I like the amount of control in video mode compared to the Fujifilm X-T200. While it may be a little harder to learn from the get-go, I think you can push this camera a bit further than other comparable options.

The camera M6 Mark II also shoots in 4K at either 30, 24 or 25 frames per second (fps), so no matter what frame rate you like, you have a few options. However, if you want to shoot at 60 or 120fps, you’ll need to drop down to 1080p.

The primary Canon colour profile is pretty good, and I had no trouble tweaking it in post to look how I wanted. That said, there are no LOG profiles, so you won’t be able to manipulate the colour extensively.


The final thing that surprised me with this camera was how well it worked with my DJI Ronin-SC Gimbal. The Fujifilm X-T200 was a pain to use on it and needed to be reset quite often. On the other hand, the Canon’s compact weight and size made it almost perfect for tossing on the gimbal and starting to shoot right away. If you have the extra focus engine kit for your gimbal, you can also use it with Canon lenses, which gives you even more filmmaking power.

There is a built-in image software stabilization feature, but both the regular and advanced modes crop your frame, resulting in a slightly smaller shooting area.

Overall, the video capabilities surprised me on this camera, and I would be happy shooting videos on it for a few years since its quality fits almost perfectly into what I need for my work.

A camera that takes time to love

I've been having a hard time crystallizing my overall thoughts about the M6 Mark II. I absolutely love the hardware and taking videos was much better than I expected, but my experience with photos wasn't as clean as I hoped it would be.

To be clear, I think this will be a significant jump over many people's experience with older cameras and cellphones, but for me, I just felt like I was fighting against the noise a little too much for the price. That said, I still got some pictures with the Mark II that I love, so if you can work within its limitations, you’ll likely be satisfied with the image quality it offers.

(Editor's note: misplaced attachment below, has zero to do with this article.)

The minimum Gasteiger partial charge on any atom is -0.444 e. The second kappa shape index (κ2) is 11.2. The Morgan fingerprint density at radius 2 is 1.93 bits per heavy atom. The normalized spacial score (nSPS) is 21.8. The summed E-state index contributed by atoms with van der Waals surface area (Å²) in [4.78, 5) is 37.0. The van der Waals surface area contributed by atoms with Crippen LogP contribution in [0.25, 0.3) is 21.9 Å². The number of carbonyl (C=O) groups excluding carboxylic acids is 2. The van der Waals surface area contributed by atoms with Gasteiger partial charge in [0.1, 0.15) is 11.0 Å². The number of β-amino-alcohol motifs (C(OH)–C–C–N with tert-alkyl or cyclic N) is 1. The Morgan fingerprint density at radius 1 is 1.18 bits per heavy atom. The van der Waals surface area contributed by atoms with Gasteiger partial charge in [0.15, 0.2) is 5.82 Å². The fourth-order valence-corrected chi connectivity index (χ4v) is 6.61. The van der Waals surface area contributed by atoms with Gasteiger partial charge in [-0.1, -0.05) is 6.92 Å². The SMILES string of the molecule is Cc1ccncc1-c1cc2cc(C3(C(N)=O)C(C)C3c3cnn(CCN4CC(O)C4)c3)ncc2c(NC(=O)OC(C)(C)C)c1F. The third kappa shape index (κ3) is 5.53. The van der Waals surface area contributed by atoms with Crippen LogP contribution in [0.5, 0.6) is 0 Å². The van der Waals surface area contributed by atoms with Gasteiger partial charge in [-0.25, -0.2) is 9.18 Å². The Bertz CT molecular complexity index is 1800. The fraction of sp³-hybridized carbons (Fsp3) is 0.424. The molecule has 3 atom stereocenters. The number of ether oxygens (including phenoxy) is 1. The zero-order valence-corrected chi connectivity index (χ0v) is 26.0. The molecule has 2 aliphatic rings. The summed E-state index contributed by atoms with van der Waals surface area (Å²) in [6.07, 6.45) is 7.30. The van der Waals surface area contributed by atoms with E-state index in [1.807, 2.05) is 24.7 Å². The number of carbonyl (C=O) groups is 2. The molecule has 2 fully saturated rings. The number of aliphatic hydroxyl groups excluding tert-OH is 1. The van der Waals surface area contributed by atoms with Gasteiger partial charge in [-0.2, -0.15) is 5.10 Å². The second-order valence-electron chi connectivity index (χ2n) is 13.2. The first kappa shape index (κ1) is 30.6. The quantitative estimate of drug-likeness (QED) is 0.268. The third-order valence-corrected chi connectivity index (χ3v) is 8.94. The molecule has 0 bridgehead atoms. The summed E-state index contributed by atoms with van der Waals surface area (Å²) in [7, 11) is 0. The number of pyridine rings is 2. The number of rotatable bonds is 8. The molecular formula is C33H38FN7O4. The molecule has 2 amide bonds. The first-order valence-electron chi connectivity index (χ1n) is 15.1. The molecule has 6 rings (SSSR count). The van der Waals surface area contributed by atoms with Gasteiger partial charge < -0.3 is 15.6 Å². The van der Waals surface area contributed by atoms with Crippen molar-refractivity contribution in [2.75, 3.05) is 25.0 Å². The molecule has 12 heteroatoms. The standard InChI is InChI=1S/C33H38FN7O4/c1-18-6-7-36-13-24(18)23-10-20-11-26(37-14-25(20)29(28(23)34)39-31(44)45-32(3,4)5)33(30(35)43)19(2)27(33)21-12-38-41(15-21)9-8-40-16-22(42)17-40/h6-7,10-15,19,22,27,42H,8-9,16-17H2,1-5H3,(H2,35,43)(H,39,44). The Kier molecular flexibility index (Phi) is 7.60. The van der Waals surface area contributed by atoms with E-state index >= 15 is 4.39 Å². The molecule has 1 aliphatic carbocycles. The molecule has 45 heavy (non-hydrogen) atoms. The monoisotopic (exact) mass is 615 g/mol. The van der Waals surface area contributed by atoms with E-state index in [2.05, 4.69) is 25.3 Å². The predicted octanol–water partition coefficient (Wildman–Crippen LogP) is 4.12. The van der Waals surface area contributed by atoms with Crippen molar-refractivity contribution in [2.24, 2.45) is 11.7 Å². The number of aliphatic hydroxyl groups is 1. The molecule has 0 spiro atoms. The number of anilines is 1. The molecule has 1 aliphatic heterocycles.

Video is a far more positive story. When I first started using the camera, I was unsure of how good its video quality would be. I don't think it's the most versatile camera on the market, but the amount of quality that you can get out of this tiny frame is amazing. The 4K video is excellent, and how well it worked on the DJI Ronin-SC gimbal was a massive plus for me, and I'm sure it will be for other videographers, too.

The M6 Mark II is an excellent video camera that can also take pictures, but if photos are your priority, you may be able to find something a bit cheaper that will suit your needs.

The Canon EOS M6 Mark II costs $1,449 with a kit lens.

We’d also like to thank Canon Canada for lending us the camera to test

"I absolutely love the hardware and taking videos was much better than I expected, but my experience with photos wasn't as clean as I hoped it would be."